Now, to see how far we have strayed from the path of the Founders, can you imagine a modern Attorney General, such as Janet Reno or Alberto Gonzales, doing what James Otis did, saying, “sorry, Mr. President, but you cannot do that, because it is simply unconstitutional” and then quitting their job and going over to the other side, volunteering to represent the people challenging the government action as unconstitutional? Imagine Janet Reno quitting her job and representing the Branch Dividians. Imagine Alberto Gonzalez quitting and representing citizen “enemy combatant”Jose Padilla or one of the people challenging the NSA warrantless surveillance. Although all lawyers swear an oath to support and defend the Constitution, you know those modern government lawyers are mere lap dogs for their presidents, yipping in agreement with whatever their master wants to do. While paying lip service to the oath of office, to loyalty to the Constitution, such people are loyal only to party, personal ambition, and to the government they are a part of. The same problem can be seen at every level of government, from the President on down to the local cop on the beat. Many have abandoned their individual responsibility to keep their oath of office, and instead blindly accept the decrees of the courts, of their bosses, or of their commanders. They just follow orders. That is wrong. The American Revolution would never have gotten off the ground if the Founding Generation had taken that view.
You have an obligation as an individual American to read and understand the Constitution and the Bill of Rights, to draw your own line in the sand, just as James Otis did, and to stand by your convictions even though it may dearly cost you.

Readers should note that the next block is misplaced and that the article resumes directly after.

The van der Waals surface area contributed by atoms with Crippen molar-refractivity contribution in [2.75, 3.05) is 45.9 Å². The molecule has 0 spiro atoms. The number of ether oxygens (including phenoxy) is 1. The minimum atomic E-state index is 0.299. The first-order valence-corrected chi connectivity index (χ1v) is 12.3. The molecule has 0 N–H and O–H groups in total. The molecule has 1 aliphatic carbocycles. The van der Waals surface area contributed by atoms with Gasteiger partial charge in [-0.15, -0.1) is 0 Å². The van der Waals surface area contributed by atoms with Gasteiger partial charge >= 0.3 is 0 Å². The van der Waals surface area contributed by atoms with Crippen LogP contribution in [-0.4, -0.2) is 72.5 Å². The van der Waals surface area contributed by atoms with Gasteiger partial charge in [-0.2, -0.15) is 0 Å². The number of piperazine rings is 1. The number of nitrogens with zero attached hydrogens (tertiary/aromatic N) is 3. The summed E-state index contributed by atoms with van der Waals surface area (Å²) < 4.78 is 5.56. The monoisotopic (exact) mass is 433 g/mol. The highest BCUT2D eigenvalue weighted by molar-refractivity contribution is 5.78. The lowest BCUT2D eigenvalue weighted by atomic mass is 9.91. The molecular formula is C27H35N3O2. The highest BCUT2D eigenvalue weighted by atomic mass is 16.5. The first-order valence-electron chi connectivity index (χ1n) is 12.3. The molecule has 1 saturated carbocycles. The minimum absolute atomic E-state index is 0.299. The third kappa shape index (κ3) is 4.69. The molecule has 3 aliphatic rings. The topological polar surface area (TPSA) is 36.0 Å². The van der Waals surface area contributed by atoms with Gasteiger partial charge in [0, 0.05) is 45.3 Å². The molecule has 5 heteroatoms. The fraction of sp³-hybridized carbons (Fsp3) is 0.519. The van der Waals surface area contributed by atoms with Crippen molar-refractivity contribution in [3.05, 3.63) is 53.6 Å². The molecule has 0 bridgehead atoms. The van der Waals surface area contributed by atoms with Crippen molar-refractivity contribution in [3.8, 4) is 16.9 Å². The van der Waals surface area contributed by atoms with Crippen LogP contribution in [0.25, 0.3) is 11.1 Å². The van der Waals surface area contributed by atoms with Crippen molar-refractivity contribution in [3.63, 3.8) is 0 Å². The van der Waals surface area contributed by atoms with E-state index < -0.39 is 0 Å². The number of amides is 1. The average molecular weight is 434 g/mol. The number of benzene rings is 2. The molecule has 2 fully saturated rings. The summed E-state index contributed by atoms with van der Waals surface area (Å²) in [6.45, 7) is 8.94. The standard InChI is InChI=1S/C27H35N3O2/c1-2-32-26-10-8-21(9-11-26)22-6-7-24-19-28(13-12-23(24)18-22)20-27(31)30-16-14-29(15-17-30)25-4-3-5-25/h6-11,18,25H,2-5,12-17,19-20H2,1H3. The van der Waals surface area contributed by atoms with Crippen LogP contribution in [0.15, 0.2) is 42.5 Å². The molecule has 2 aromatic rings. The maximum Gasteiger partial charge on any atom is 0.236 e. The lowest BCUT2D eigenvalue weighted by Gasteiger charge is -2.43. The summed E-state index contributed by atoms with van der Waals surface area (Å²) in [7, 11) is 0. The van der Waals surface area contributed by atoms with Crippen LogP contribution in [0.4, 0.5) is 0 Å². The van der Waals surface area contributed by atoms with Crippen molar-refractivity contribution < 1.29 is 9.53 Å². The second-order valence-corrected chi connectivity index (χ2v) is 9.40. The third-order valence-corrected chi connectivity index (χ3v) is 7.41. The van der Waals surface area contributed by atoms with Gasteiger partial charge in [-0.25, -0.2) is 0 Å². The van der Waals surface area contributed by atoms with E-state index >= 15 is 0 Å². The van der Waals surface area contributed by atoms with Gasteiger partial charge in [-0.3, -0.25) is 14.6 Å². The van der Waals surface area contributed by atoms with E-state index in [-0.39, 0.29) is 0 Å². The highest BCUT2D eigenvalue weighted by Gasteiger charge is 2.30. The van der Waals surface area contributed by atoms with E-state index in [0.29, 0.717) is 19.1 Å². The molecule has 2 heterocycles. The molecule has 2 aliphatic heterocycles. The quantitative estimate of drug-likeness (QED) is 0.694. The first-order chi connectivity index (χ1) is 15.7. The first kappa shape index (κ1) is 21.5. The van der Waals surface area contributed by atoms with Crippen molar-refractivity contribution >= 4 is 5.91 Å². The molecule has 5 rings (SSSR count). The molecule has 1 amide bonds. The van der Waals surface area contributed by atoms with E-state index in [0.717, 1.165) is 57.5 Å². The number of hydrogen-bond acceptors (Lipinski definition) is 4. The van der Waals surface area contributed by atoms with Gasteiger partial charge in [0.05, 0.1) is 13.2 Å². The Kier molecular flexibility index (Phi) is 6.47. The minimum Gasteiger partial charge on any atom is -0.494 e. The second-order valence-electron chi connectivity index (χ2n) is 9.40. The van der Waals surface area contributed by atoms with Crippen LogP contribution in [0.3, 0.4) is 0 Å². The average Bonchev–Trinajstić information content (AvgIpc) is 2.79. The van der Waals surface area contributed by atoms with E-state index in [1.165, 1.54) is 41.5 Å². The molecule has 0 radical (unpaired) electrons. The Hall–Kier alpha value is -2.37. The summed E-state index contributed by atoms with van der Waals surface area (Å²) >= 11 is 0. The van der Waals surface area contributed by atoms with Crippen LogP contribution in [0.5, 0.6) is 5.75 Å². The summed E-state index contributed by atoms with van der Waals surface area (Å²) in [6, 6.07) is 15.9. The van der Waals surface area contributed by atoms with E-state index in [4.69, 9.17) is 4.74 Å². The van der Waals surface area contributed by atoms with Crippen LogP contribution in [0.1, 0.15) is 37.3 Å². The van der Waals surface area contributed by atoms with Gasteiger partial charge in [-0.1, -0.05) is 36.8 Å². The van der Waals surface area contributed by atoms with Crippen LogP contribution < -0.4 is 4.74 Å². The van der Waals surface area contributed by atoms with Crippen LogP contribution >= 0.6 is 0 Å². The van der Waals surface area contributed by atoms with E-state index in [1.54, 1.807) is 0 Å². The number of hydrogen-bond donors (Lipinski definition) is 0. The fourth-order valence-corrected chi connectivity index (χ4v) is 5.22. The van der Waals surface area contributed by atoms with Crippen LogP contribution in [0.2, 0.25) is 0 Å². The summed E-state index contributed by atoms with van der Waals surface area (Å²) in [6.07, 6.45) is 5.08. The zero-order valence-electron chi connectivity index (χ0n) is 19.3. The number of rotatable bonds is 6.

That is how the Founding generation did it. They risked all for our liberty, pledging their lives, fortune’s and sacred honor. Many of that generation, and many since, gave their full measure of devotion to the cause of liberty, up to and including their lives. You owe them, and your children, your commitment to do the same.
If, like me, you swore an oath to support and defend the Constitution, you must stand by that oath through thick and thin. But keep in mind that, like James Otis, even when we lose we may win, and we can never know the full future impact of our principled stand. So take heart, and make interpretation and defense of the Constitution, and the natural rights it was meant to protect, a personal obligation, as the Founders intended.
- Stewart Rhodes
S.W.AT. Magazine columnist and
Founder of Oath Keepers
[NOTE: The above article was originally published in S.W.A.T. Magazine in Spring of 2008, and S.W.AT. Magazine, which supports the Oath Keepers mission 100%, has graciously permitted me to post it here. You may send it around if you like, so long as it is for non-profit and you include a link to this blog. - Stewart]
If you will be attending the rally on the Lexington Green this Sunday, April 19, 2009, and if you also spend any time in Boston, go visit the grave of Jame Otis at the Granary Burying Ground and pay respects to this great founding patriot.